By Janine Aqui
Synod has been swirling around in our Catholic Church since 2021. Appreciated or not, it is a vitally important collaboration that Pope Francis deems necessary for the Church to move forward.
Our Church in Trinidad and Tobago, like the rest of the world, is not perfect. Interestingly, our Synod discussions have raised issues quite similar to other continents. Perhaps the most anticipated segment of Synod is the plan of action to actually address these issues. This work will surely be disconcerting for some and welcoming for others.
It takes purposeful resolve and moxie, to run against the grain of wrongdoing and evil. When doing the right thing is overlooked for selfishness and vainglory, it is time to speak up and fight the good fight.
The wrongdoers will continue doing what is wrong because nobody has the temerity to call them out; nobody has the fortitude to confront them; and nobody wants to rock the boat.
That being said, it is far too lazy to swim with the school of fish heading downstream to the wide, open mouth of sharks. ‘Run with the tide’; ‘Put up and shut up’; and ‘Don’t make a scene’ are misplaced admonitions so readily voiced by unadulterated cowardice.
Things will not get better unless the wrongs are made right. One person’s voice may not change the world, but it will surely keep that person’s conscience clear that at least an effort was made. Silence to wrongdoing is shameful assent.
Only very insecure and dysfunctional minds make matters difficult for others when it ought to be a straightforward, easy, and quick process. Little do they realise that their misdeeds heap damnation upon their own heads.
They may feel momentary satisfaction with such sinister behaviour, but an empty soul which is already plunged in darkness will never be quenched by more darkness.
Doing good for others is not a question of ‘Why should I?’, but rather, ‘How could I be of service?’. In my experience, I have endured poor service from the very same Church to which I belong.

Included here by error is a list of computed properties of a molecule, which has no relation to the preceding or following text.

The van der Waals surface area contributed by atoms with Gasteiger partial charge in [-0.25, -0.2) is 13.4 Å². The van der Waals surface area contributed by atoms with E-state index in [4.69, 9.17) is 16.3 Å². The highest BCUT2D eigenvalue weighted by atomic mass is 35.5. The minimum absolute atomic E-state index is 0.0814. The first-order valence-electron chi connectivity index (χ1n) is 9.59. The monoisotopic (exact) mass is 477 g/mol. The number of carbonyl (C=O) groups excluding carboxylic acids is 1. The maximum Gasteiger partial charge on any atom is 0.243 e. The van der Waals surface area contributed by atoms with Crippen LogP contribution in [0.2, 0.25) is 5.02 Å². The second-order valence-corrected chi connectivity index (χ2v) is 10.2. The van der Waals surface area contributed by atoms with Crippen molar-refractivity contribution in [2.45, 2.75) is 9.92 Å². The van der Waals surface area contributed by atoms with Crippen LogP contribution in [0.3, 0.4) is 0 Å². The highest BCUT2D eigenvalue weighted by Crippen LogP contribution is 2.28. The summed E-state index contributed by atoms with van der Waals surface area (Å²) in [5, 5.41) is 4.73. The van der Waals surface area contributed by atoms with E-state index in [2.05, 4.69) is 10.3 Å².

This is the reality, and this vulgarity is deeply embedded in the psyche of a few ‘rotten apples’, who seem to gain a perverted joy knowing that they could make things difficult and awful for others. How sad and depraved is this? Will the Synod address this in any meaningful manner?
Allow me to share a few of my personal experiences. Several months ago, I attended a weeklong series of Masses in a Port of Spain church. On the last day, I remembered that it was my godson’s birthday, and some elderly relatives were facing serious health issues.
Before Mass, I apologised to the person in charge for being late with my request for Mass Intentions. After submitting the names, I was told that I HAVE TO pay $20 per request. Fortunately, I had sufficient cash to settle my ‘Mass Intentions Bill’.
And recently, I made an advance request for some documents stamped and signed by a Catholic Church office. These essential documents were required for me to present to an important appointment with a government office. Despite the advance request, I was advised that the person who handles this is not at work, and it is unknown when I could get these documents. These are just a few of the slightly lesser offensive incidents experienced in our Catholic Church.
Jesus has asked us to ‘feed His lambs’, and to care for all people. We have ego-bloated Catholics within our Church who behave like the Pharisee in the temple, believing that their perceived superiority justifies their contempt for underlings and abysmal treatment of others.
Their style is to create ruction and disharmony, then boastfully proclaim that only they could fix it. This haughtiness and arrogant attitude are hideous stains, the antithesis of humility and grace, and definitely not the face of Jesus.
Will Synod alleviate this scourge that perpetuates in our Catholic Church?
Perhaps the Church could learn several lessons from the Hospitality Industry. In this industry, we work in service to others, we aim to anticipate and exceed expectations, and serve because we consider ourselves ladies and gentlemen who serve ladies and gentlemen, deserving of only the best.
Does the Catholic Church consider this to be the benchmark of hospitality? Does the Church sincerely desire to be hospitable, or is the preference to behave like swamp crabs in a barrel?
Hard questions for serious thought.
In the Hospitality Industry, all staff are expected to be hospitable, back of house, front line, and especially management who lead by example, who walk the talk.
Hospitality is first extended to internal customers – fellow colleagues, and external customers – suppliers, contractors, customers, and potential customers. Like our Catholic Church, the hospitality industry is not perfect, but serious and successful leaders in this industry work hard every single day to ensure there is harmony in the workplace, and they coach all staff to ‘eat, sleep, breathe’ hospitality. This industry is a noble one because selflessness is the main, consistent order of the day.
I for one, look forward to the day when our Catholic Church would understand hospitality and be hospitable. It is hoped that Synod will make a difference with how Catholics are treated within our Church.
When we get our own house in order maybe then we could get our communities in order and make our tent larger to welcome all.